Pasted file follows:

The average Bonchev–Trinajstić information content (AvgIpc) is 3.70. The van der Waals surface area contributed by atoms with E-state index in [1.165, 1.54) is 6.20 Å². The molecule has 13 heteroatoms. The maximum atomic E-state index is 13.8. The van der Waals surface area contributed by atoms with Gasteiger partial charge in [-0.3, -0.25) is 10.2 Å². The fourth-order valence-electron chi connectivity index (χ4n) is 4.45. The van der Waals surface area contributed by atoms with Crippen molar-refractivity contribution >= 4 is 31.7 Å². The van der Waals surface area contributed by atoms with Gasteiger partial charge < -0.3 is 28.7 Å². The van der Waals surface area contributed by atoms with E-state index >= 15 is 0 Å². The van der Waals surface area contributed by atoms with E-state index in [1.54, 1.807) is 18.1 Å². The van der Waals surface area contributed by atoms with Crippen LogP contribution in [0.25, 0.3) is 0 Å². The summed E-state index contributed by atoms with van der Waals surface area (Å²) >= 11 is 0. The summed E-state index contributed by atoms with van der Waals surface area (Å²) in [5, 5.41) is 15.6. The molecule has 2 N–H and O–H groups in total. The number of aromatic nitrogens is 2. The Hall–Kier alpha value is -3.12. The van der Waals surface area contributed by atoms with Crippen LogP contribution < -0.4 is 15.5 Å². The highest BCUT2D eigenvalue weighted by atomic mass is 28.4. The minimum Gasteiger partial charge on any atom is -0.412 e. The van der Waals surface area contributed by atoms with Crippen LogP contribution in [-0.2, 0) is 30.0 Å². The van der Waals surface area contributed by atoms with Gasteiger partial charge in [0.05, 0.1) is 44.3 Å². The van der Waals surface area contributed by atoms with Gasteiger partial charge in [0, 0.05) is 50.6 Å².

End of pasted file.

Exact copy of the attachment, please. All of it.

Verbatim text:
The average Bonchev–Trinajstić information content (AvgIpc) is 3.70. The van der Waals surface area contributed by atoms with E-state index in [1.165, 1.54) is 6.20 Å². The molecule has 13 heteroatoms. The maximum atomic E-state index is 13.8. The van der Waals surface area contributed by atoms with Gasteiger partial charge in [-0.3, -0.25) is 10.2 Å². The fourth-order valence-electron chi connectivity index (χ4n) is 4.45. The van der Waals surface area contributed by atoms with Crippen molar-refractivity contribution >= 4 is 31.7 Å². The van der Waals surface area contributed by atoms with Gasteiger partial charge < -0.3 is 28.7 Å². The van der Waals surface area contributed by atoms with E-state index >= 15 is 0 Å². The van der Waals surface area contributed by atoms with E-state index in [1.54, 1.807) is 18.1 Å². The van der Waals surface area contributed by atoms with Crippen LogP contribution in [0.25, 0.3) is 0 Å². The summed E-state index contributed by atoms with van der Waals surface area (Å²) >= 11 is 0. The summed E-state index contributed by atoms with van der Waals surface area (Å²) in [5, 5.41) is 15.6. The molecule has 2 N–H and O–H groups in total. The number of aromatic nitrogens is 2. The Hall–Kier alpha value is -3.12. The van der Waals surface area contributed by atoms with Crippen LogP contribution < -0.4 is 15.5 Å². The highest BCUT2D eigenvalue weighted by atomic mass is 28.4. The minimum Gasteiger partial charge on any atom is -0.412 e. The van der Waals surface area contributed by atoms with Crippen LogP contribution in [-0.2, 0) is 30.0 Å². The van der Waals surface area contributed by atoms with Gasteiger partial charge in [0.05, 0.1) is 44.3 Å². The van der Waals surface area contributed by atoms with Gasteiger partial charge in [0, 0.05) is 50.6 Å².